Does China Intend To Own ALL The World’s Rare Earths?

Rare earth periodic tableCore Consultants has just released its December rare earth report- the last report for 2016! It has certainly been a controversial year for the rare earth industry not least with policy changes within China, false starts as regards stockpiling and the finalisation of China’s six mega rare earth entities. Molycorp has gone bankrupt and Lynas is making steady progress,  but compared to where we thought the company would be back in 2010, it really is just hobbling along. Consequently, it seems like China’s position as global mega rare earth supplier is well and truly entrenched.

The report follows on from our November issue, whereby China released its 13th Five Year Plan for 2016-2020. Part of this plan was to reduce barriers to intellectual property rights overseas by encouraging Chinese rare earth producers to collaborate with non-Chinese resources companies. This strategy would not only strengthen China’s international co-operation efforts, but also expand China’s rare earth reach beyond its own borders.

Whilst China has always actively encouraged investment in other mining assets and we recall around five years ago when  China’s investments in coking coal and iron ore assets around the world peaked, China has not until now taken this line with rare earths. In fact, investors who have followed developments in the Chinese rare earth market over the last six years will remember that China’s policy  was to only collaborate on smelting/separating rare earths for those foreign companies that chose to move their high-tech companies to China.

While China did not actively seek out foreign rare earth deposits, they were always concerned over preserving their rare earth resources. I recall participating in a Chinese rare earth conference in 2011 as the only Western representative and the main topics in the agenda was how China would optimise its “scarce” rare earth  resources and  that there needs to be a constraint on production volumes. However, at the time,  China’s worries over sharing their separation technology overrode this need to embark on foreign rare earth ownership. Now the 13th Five Year Plan actively encourages China to buy buy buy as it caps its own production capacity to 140,000 tonnes per year.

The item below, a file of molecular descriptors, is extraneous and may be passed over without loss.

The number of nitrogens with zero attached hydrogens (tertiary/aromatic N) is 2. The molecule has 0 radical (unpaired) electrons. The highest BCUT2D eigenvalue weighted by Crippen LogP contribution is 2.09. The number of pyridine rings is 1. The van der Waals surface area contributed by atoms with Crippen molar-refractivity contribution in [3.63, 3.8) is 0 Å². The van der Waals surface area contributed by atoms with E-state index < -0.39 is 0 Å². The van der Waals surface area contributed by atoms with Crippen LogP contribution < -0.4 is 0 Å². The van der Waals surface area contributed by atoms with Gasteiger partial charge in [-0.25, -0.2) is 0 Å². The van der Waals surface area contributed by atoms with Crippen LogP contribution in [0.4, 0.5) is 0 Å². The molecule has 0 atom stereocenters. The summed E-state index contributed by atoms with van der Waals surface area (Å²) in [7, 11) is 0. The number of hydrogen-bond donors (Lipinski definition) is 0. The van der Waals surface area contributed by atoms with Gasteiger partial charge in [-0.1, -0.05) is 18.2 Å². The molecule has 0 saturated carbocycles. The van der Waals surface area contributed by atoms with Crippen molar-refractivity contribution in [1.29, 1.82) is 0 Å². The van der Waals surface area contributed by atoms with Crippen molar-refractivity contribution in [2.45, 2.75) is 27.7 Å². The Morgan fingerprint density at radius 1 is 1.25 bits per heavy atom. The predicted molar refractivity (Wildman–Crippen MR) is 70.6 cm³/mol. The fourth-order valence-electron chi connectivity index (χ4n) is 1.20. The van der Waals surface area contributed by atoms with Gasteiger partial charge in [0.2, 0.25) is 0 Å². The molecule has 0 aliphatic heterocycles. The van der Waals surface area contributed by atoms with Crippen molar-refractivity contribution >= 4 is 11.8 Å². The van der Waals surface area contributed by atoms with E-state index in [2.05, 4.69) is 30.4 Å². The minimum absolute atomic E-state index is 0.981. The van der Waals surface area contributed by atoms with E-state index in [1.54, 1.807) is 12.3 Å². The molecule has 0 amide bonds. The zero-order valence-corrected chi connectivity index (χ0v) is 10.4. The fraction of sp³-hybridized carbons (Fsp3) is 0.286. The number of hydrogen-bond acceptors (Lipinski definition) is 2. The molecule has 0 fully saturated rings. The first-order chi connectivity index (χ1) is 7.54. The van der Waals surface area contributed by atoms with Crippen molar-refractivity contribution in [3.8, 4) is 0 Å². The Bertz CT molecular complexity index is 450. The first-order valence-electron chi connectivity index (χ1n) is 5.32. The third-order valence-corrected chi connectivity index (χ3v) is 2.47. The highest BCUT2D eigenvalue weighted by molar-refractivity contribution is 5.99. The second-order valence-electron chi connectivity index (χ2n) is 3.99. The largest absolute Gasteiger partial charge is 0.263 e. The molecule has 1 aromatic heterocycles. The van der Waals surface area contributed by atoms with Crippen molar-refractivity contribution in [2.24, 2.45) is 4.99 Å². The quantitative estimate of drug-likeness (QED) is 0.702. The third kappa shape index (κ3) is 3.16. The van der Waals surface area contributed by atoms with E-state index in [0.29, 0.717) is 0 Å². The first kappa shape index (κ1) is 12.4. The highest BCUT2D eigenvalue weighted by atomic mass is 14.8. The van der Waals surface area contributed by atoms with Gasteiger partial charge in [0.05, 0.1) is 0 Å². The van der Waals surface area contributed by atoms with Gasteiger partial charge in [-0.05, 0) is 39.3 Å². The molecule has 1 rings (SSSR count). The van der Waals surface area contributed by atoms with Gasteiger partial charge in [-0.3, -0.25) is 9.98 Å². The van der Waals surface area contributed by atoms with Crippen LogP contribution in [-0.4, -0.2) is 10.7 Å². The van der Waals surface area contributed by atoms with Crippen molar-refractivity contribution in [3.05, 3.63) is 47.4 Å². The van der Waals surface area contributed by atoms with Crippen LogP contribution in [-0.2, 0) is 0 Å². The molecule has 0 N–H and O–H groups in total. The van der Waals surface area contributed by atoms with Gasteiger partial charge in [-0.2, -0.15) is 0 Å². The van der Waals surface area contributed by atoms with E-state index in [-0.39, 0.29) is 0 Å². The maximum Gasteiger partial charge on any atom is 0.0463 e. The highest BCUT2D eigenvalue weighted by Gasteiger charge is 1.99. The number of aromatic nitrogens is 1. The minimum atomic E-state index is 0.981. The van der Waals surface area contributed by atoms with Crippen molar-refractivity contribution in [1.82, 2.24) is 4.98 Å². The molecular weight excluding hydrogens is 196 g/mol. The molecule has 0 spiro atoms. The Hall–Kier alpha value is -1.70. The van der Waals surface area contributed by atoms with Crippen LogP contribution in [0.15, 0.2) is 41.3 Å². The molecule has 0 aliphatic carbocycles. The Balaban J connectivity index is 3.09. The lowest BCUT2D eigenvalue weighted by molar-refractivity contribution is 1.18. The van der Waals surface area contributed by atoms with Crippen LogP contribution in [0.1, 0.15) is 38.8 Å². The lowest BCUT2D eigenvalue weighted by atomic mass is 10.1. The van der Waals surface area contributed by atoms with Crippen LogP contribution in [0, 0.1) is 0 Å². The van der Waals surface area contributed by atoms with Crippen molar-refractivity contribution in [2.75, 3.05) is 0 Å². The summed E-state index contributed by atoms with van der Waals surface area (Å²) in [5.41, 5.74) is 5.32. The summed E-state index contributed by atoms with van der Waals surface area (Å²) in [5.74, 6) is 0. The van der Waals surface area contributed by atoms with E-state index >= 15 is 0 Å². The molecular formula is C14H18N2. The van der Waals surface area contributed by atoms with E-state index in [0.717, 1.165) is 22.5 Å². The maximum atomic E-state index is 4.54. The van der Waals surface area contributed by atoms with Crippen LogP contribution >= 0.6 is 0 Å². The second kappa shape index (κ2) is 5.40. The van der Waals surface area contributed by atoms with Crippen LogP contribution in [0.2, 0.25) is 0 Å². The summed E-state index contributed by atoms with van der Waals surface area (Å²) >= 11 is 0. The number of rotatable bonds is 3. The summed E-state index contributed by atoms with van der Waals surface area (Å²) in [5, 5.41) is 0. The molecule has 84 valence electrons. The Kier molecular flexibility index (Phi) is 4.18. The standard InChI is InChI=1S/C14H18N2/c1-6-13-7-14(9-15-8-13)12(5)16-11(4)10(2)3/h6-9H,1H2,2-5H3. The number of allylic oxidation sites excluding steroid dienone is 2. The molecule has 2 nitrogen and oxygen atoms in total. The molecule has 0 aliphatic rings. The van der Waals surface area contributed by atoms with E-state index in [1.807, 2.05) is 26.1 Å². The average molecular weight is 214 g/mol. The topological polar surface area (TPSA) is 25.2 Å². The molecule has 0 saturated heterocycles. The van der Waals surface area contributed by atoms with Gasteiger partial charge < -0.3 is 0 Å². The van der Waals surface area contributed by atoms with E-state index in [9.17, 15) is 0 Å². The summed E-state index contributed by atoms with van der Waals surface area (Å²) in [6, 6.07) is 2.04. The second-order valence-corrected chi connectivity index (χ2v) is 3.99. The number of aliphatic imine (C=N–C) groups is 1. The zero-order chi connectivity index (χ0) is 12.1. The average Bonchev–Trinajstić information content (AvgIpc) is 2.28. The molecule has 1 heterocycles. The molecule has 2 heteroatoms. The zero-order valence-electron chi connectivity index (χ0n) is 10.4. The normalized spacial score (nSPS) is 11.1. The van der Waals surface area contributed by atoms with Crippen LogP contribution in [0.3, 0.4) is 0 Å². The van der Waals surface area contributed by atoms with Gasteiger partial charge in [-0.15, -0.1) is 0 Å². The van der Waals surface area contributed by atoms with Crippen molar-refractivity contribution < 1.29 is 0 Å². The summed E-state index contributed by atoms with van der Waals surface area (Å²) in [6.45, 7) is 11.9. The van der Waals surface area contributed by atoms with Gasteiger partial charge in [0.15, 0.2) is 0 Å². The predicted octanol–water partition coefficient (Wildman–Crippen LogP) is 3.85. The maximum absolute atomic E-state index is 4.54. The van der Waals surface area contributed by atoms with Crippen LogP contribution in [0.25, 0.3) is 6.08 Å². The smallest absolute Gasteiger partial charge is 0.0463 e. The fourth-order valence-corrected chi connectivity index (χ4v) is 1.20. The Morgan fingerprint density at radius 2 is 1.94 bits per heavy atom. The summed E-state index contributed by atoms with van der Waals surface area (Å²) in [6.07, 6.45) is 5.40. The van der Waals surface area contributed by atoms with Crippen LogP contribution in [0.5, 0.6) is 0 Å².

Accordingly, China’s Sinosteel Equipment and Engineering (Sinosteel MEEC) has agreed, via a memorandum of understanding, to develop a A$60m pilot plant with a capacity of 60,000 tpa for the Browns Range mine located in Western Australia. In addition, Sinosteel MEEC will also defer 20% of payments (~A$12m) for 24 months with the right to convert into Northern Minerals ordinary shares. As such, Northern Minerals Ltd may become the first mine outside of China to produce heavy rare earth elements.

Northern Minerals is not the only rare earth company to attract Chinese funding. In September, Greenland Minerals and Energy revealed that the Foreign Investment Review Board (FIRB), which was due to have made a decision by 30 November 2016, approved the deal two weeks early and the company would sell 12.5% to Shenghe Resources Holding Ltd (Shenghe). Shenghe, like many Chinese rare earth producers, have been actively seeking rare earth opportunities outside of China in order to secure suitable rare earth supplies.

On completion of the transaction, the parties will jointly commence technical programs aimed at improving the cost structure of the Kvanefjeld project so as to ensure that the project is optimised with respect to downstream rare earth processing.

China’s new strategy appears not to limit rare earth exports, but rather to extend its reach beyond its own borders such that even the non-Chinese production, is actually Chinese production.

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